That was a clear indication of the difficult chore Dean Lombardi had taken on as the Kings president and general manager. In a world of instant see-it-now technology -- e-mail, high-speed Internet access and real-time video -- some front-office employees were still banging away on typewriters.
Lombardi, the San Jose Sharks' general manager for eight seasons, was hired in April to replace Dave Taylor after the Kings failed to make the Stanley Cup playoffs for a third consecutive season. He has spent the last two months bringing the franchise into the new millennium.
That has led to an extensive makeover, with Lombardi cleaning out an organization that had become old-boy-network cozy, according to those familiar with the team.
Still, Lombardi is left with a sense of how far the franchise needs to go.
The next step is today, when the Kings have the 11th pick in a draft that is considered weak. Lombardi has yet to make a player personnel move, but he has hardly been idle.
"The biggest surprise to me was when I sat here after a couple weeks, exhausted, and I didn't think we had gotten anywhere," said Lombardi, who sidestepped when asked about the typewriters.
"I had not made any player decisions. It was the realization of how much work goes into building infrastructure. It was a revelation. I took all that for granted what I had in San Jose."
Lombardi has begun to reshape that infrastructure, hiring people for the front office who had no ties to the Kings. Taylor seemed to prefer the opposite.
Ron Hextall, director of player personnel for the Philadelphia Flyers, was hired as the assistant general manager and Mike O'Connell, fired as the Boston Bruins' general manager in March, was brought in as a player development consultant. Marc Crawford arrived as coach, bringing with him an impressive resume from his time with the Vancouver Canucks and Colorado Avalanche.
And others under consideration for front-office jobs probably wouldn't know the Miracle on Manchester from the Miracle of the Marne.
"That organization hasn't done much in the last 20 years," one former general manager said. "They needed to make big changes and get new people in there."
Lombardi met with billionaire Philip Anschutz, the Kings' owner, and Tim Leiweke, president of AEG, this week and presented proposals on how the team should proceed. According to a league source, those plans range from tearing the organization apart and then rebuilding -- an idea that makes those in the team's marketing department cringe -- to trying to patch the holes on the fly.
"This is the type of thing that should have been done 12 months ago," Lombardi said before that meeting. "You have to be ahead of the curve. Instead of one-, three- and five- year plans, they seemed to be running on 24-hour lead time."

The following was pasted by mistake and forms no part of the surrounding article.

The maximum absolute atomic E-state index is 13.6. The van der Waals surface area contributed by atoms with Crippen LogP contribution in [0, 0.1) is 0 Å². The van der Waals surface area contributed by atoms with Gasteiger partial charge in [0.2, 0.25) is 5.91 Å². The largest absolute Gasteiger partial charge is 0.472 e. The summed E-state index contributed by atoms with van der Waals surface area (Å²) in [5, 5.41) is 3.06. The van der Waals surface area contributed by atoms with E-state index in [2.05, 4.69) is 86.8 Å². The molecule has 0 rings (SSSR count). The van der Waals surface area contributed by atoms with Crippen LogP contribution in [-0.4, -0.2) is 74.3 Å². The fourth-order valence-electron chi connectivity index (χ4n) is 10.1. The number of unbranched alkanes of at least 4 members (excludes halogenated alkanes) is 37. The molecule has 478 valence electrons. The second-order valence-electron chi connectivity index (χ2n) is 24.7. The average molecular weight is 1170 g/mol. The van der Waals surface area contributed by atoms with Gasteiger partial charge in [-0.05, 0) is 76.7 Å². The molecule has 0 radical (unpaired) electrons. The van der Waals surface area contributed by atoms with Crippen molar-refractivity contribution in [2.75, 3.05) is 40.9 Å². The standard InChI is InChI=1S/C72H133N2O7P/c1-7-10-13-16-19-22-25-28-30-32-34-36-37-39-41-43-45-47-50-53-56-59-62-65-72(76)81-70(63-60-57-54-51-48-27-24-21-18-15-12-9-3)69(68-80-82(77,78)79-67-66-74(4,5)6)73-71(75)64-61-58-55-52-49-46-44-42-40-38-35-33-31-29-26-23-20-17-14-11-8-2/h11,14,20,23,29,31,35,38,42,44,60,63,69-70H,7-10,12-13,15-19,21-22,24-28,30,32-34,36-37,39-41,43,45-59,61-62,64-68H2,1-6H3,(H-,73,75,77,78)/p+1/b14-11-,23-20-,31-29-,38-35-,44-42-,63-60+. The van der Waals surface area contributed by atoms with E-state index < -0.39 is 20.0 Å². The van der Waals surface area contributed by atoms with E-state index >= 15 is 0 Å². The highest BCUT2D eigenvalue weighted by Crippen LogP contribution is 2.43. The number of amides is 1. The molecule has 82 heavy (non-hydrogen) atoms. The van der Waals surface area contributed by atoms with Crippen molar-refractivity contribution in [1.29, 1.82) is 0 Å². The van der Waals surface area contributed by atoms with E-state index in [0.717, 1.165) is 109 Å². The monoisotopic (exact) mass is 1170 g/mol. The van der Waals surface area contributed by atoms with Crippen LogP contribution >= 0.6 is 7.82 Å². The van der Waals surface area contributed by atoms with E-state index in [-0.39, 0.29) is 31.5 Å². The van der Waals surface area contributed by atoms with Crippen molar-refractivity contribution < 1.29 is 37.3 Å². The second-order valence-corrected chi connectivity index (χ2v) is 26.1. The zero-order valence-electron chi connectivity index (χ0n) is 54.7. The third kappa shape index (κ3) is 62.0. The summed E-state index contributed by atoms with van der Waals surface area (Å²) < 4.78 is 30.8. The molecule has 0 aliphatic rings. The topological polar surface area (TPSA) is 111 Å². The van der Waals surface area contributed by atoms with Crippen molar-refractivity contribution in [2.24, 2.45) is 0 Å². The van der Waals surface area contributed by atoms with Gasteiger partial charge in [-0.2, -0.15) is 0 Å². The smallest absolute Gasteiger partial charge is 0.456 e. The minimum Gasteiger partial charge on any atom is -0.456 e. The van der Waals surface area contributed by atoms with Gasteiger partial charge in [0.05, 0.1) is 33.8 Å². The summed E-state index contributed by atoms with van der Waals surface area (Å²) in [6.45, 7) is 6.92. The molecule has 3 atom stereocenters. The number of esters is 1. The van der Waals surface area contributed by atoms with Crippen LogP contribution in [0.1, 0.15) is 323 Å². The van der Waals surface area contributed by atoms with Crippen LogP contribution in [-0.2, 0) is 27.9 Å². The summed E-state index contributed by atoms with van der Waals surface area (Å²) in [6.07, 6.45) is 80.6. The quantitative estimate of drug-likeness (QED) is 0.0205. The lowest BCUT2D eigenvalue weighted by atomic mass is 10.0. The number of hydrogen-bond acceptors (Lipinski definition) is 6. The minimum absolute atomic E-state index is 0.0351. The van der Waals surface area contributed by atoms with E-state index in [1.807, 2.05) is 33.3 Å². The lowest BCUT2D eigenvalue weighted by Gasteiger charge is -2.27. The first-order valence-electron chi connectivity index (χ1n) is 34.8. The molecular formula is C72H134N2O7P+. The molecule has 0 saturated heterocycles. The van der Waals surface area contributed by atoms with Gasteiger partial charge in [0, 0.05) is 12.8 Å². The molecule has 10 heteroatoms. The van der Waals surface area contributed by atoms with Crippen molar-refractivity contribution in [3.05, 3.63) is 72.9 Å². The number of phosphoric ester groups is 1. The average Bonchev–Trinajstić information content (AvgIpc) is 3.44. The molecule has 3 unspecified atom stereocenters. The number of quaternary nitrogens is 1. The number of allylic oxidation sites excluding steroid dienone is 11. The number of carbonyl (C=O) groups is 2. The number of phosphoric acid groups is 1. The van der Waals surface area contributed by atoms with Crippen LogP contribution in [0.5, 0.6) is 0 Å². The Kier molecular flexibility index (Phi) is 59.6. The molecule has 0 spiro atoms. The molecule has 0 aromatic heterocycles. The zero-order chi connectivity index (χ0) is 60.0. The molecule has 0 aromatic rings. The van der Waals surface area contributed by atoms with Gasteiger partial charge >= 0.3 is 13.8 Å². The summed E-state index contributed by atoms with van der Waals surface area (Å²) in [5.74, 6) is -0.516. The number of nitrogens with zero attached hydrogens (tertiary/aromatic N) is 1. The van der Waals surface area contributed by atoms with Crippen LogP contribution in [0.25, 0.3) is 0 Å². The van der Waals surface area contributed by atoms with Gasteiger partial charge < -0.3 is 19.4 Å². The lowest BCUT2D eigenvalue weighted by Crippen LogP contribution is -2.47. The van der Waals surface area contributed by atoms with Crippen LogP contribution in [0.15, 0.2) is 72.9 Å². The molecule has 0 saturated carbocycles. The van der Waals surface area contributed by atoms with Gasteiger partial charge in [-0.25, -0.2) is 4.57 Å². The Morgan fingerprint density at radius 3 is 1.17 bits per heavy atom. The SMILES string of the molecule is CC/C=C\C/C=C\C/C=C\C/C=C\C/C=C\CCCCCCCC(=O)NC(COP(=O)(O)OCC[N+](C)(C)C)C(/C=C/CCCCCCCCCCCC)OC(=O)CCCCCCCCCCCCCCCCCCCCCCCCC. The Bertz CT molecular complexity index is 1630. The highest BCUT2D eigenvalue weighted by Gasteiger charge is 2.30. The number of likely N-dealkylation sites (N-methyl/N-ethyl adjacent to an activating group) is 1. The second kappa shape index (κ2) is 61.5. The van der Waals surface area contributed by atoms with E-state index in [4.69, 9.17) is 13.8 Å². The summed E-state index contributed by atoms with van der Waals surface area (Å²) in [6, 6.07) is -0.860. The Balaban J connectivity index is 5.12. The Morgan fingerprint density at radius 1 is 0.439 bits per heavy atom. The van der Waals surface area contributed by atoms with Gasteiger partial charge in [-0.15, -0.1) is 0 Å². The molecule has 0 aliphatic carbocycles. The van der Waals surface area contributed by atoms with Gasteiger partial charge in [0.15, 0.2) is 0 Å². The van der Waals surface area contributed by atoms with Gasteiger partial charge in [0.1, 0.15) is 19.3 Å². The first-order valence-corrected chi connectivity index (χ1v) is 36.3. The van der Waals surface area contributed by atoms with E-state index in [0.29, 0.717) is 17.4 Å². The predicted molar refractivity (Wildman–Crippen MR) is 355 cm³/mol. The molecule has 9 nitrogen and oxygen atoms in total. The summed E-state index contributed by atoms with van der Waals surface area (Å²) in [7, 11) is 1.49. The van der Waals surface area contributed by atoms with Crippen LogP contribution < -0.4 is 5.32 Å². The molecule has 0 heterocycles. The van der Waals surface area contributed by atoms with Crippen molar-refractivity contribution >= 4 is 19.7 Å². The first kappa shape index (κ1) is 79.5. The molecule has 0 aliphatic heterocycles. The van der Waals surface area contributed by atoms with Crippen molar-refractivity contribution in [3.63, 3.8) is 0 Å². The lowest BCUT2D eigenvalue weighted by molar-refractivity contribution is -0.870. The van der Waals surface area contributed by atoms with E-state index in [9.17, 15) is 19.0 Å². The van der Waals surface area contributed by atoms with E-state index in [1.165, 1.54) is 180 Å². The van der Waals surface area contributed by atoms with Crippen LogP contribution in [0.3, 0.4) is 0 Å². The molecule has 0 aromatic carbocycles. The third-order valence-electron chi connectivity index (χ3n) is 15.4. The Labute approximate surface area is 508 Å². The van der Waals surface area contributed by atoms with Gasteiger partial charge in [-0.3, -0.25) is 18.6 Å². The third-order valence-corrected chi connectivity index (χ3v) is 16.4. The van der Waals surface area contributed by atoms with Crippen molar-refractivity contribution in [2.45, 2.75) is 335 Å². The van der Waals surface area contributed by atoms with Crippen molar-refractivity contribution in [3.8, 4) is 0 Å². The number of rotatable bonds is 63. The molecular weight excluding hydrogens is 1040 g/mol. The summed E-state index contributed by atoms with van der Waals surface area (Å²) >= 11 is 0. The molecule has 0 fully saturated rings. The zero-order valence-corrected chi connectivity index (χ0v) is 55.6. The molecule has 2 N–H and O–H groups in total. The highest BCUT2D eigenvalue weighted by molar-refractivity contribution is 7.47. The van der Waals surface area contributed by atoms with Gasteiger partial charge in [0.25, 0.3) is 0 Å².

Whatever plan is adopted, it will take time to implement.
"To get back to where we had it in San Jose is going to take three years," Lombardi said.
It also doesn't help Lombardi that the Ducks experienced just-add-water-type success under first-year General Manager Brian Burke, reaching the Western Conference finals last season. But the fixer-upper Lombardi inherited needed more than a coat of paint and a Sergei Fedorov trade.
The Kings have won only one playoff series since losing in the 1993 Stanley Cup finals and suffered late collapses the last two seasons.
Taylor, the Kings' general manager since the 1997-98 season, and much of the front-office leadership were fired the day after the season ended. The rest were moved out by Lombardi, including the lower levels of the team's support staff -- equipment, medical training, video.
"I think they had a good run," former Kings coach and current ESPN analyst Barry Melrose said of the Kings previous hierarchy. "The bottom line in hockey is you got to win. This is a business, and you don't just get to be average.
"Ownership probably felt they need new blood and fresh thinking. That's the direction they're going."
Lombardi now will make his first public player decisions today in the draft. He has said he wants to rebuild the Kings through the draft, but that won't be easy.
"One problem is the Kings have been a team not good enough to go far in the playoffs but not bad enough to get a top-three pick," Lombardi said. "It's the NBA quagmire."
Still, it's up to Lombardi to develop a strategy.
"What is needed is a broad-ranged plan so we know where we want to go with this team," he said. "Do we want to be competitive, do we want to win a playoff round or go for the Stanley Cup? All those goals are different."
No matter the goal, one thing is certain: It will not be written on a typewriter.